I guess I felt that there wasn’t enough anger coming across. I’d have been angry. My husband would have been angry. My family would have been angry if I’d just dropped dead with no warning at 36. There weren’t enough tears and tantrums fo rmy liking. No raw emotion. Everything felt a little too…I don’t know…considered?
There were moments, of course, but I wanted more, I just felt that there was some passion missing. All of the characters felt quite philosophical, understanding and seemed to instinctively know the right thing to do or say. That didn’t feel real to me.
But that said, it was a well written story, easy to read, heartstring-tugging and very unique. And it’s a very pretty cover, isn’t it?
I was looking for some audiobooks from the library, and was drawn in by the cover of this one. My mind has had to do quite a lot of overtime recently, and I wanted something that I wouldn’t have to think about too much.
Thinking about it now, I guess I’m not really the target audience for a book narrated from the POV of a 17 year old white middle-class lad. However, with a 14 year old daughter – getting into the head of a 17 year old boy was probably way more scary than any horror story I could have picked up!
Narrated by ‘Jasper’, Grow Up tells of the ‘normal’ life of a teenage boy. Girls, sex, drugs, booze, parties and maybe something a bit more – a realisation that this time is where he is coming of age, and that once him and his friends leave school, nothing will ever quite be the same.
Being *whispers indeterminate age* myself, my mid-teens seem an oh so very long time ago. But I don’t think that much has really changed in that time – there were kids doing drugs, a lot of kids drinking too much, and kids sleeping around. I think what tends to surprise me when I read books like this and see things on the TV is how more stuff seems to be done publicly as a group. Yes, when I was 17, most of my group were sexually active, BUT we didn’t do it right there in front of each other – sex seems to be a spectator sport far too often amongst teenagers these days.
There wasn’t much of a story, it felt more like a snippet of life, although it was tied up neatly at the end – just when you didn’t think that it would be. Jasper obsesses about one particular girl at school and his whole time is spent working out how to get hold of her. His relationship with his female best friend is sweet and endearing – but still not perfect. He fucks up just like any (17 year old) bloke does.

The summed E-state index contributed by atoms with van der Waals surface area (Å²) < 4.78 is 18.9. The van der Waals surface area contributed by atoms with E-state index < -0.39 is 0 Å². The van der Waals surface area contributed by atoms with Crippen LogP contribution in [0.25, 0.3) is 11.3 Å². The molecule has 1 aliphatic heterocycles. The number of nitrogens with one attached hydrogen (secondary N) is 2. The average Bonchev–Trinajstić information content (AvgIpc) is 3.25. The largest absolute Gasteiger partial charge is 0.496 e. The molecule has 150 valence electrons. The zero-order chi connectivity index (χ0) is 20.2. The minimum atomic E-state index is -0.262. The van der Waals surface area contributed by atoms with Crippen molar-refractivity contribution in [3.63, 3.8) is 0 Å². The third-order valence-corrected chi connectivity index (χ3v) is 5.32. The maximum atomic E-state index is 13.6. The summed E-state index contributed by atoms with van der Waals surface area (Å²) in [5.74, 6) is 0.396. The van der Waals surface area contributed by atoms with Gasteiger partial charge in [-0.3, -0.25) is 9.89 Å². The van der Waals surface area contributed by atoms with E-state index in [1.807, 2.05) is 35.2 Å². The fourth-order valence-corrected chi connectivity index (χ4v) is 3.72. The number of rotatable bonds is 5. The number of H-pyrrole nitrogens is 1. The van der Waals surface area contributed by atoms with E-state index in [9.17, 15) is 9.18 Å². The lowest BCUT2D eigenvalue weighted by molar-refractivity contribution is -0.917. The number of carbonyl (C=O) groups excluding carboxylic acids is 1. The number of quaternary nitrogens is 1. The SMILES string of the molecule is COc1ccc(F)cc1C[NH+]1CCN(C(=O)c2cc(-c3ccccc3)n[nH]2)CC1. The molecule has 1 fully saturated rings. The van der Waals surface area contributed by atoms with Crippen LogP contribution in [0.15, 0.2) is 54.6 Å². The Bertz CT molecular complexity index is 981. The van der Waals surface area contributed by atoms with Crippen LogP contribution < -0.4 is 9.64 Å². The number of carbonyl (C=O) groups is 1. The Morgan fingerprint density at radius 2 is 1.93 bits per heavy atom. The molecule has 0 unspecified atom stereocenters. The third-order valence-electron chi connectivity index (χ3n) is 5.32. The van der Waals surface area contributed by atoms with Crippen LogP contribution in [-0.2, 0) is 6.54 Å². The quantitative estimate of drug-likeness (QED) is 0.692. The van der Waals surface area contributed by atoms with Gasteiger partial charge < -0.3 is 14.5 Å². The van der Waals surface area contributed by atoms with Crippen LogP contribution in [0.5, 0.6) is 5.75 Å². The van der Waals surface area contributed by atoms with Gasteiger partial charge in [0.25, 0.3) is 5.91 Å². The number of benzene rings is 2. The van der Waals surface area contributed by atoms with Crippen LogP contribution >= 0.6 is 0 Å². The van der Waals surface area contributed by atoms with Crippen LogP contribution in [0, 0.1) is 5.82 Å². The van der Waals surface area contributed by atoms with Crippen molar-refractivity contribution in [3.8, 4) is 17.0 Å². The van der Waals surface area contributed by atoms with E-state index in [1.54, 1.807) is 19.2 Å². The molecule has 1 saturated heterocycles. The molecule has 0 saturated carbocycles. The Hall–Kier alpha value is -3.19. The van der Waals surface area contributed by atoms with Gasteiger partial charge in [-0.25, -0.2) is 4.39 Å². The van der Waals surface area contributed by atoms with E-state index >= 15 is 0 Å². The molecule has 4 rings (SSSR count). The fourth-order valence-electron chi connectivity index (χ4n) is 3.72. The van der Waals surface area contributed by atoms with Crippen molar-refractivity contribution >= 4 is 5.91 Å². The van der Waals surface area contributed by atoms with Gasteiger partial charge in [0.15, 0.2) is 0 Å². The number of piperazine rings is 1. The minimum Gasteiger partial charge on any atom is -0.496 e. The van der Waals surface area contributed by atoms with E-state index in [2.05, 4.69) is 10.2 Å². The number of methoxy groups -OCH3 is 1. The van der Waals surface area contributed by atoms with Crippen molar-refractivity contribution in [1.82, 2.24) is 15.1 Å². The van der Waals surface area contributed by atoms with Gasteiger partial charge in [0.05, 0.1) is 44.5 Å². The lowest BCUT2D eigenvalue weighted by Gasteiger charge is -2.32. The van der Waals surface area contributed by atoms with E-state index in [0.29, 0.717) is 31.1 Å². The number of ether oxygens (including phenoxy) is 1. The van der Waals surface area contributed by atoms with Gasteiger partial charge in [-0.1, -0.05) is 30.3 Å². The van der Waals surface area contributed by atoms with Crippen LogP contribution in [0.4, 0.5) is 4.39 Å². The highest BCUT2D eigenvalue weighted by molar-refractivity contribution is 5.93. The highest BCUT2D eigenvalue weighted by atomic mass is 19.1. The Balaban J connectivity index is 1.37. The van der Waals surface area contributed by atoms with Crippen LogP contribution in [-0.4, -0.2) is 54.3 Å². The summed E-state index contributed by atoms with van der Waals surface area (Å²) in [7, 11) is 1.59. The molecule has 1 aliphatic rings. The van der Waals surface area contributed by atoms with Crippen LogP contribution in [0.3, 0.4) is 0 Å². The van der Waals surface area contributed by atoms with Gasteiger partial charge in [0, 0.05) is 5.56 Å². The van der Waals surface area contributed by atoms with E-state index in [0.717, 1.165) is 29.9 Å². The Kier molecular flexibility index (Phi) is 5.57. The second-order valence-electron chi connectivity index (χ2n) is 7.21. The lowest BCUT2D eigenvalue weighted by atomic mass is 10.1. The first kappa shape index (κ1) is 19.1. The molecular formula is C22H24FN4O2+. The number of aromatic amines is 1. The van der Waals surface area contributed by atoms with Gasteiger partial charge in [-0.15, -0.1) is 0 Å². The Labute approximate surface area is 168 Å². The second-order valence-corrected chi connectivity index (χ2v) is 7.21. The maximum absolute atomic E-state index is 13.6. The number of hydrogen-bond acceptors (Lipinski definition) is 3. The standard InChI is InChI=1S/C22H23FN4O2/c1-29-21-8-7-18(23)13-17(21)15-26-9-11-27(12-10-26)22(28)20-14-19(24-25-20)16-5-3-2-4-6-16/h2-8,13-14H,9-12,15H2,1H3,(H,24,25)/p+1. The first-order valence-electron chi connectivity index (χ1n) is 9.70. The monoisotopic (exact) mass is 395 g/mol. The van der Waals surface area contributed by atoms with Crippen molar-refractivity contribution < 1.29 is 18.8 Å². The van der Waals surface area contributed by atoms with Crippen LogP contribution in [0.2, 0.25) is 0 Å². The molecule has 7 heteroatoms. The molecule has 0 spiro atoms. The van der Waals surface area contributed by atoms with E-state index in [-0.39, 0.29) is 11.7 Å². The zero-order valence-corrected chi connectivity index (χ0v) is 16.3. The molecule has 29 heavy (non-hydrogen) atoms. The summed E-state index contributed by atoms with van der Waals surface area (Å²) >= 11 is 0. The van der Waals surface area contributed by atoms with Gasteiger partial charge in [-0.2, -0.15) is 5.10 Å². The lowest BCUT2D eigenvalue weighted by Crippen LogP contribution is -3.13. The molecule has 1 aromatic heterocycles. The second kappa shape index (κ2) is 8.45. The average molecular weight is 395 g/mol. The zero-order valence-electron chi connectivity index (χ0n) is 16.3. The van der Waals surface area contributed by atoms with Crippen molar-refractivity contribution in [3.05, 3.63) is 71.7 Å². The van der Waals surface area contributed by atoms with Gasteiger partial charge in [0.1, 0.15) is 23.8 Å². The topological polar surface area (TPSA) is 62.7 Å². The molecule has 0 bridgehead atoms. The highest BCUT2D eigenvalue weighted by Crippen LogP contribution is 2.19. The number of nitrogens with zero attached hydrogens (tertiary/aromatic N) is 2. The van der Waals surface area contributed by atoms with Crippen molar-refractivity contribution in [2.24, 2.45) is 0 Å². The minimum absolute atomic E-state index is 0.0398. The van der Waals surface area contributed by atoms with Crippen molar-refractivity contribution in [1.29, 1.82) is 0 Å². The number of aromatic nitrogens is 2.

There are many reasons not to like Jasper, but I couldn’t help liking him because (as the mother of a teenager), you could tell that he was just being a teenager, and deep down he was going to turn out a decent person.
Now more than two years old, Ben Brooks had the book published when he was just 17. It makes me feel extraordinarily inadequate! There was some great writing in it – some fantastic observations and points when Jasper was being quite reflective and the prose became beautiful. Brooks is likely to have a long glorious career ahead of him!
The audiobook was narrated by John Hasler – and he sounded exactly how I would have expected Jasper to sound – so was a great book to listen to in that respect.
I would definitely recommend it, probably to anyone under 25. But if you’re ancient like me, and have a teenage daughter…keep away, or you might end up locking her up!
It was my birthday last weekend, and as a treat, my lovely HUSBAND (I still can’t get used to calling him that – either lovely OR husband to be quite honest), decided to book up a hotel that I had found while searching online a few years ago, but had never got around to going to.
The original reason for the search was “I want to go on the Romney Hythe & Dymchurch railway! I haven’t been on it for years! Where could we stay if we went down that way?” And one of the most aesthetically striking images was that of the Romney Bay House Hotel. How dramatic does it look?
So hubby decided to treat me. Having your birthday at this time of the year, you have to get used to the fact that the weather isn’t going to be great if you go away to celebrate it anywhere in the UK! We were actually quite lucky – it was bright when we arrived, although the potholed road leading to the hotel was peppered with pond-sized puddles. Soon after our arrival, the rain came crashing down again – and unfortunately there was scaffolding up as they had lost roof tiles in a mini-tornado the week before!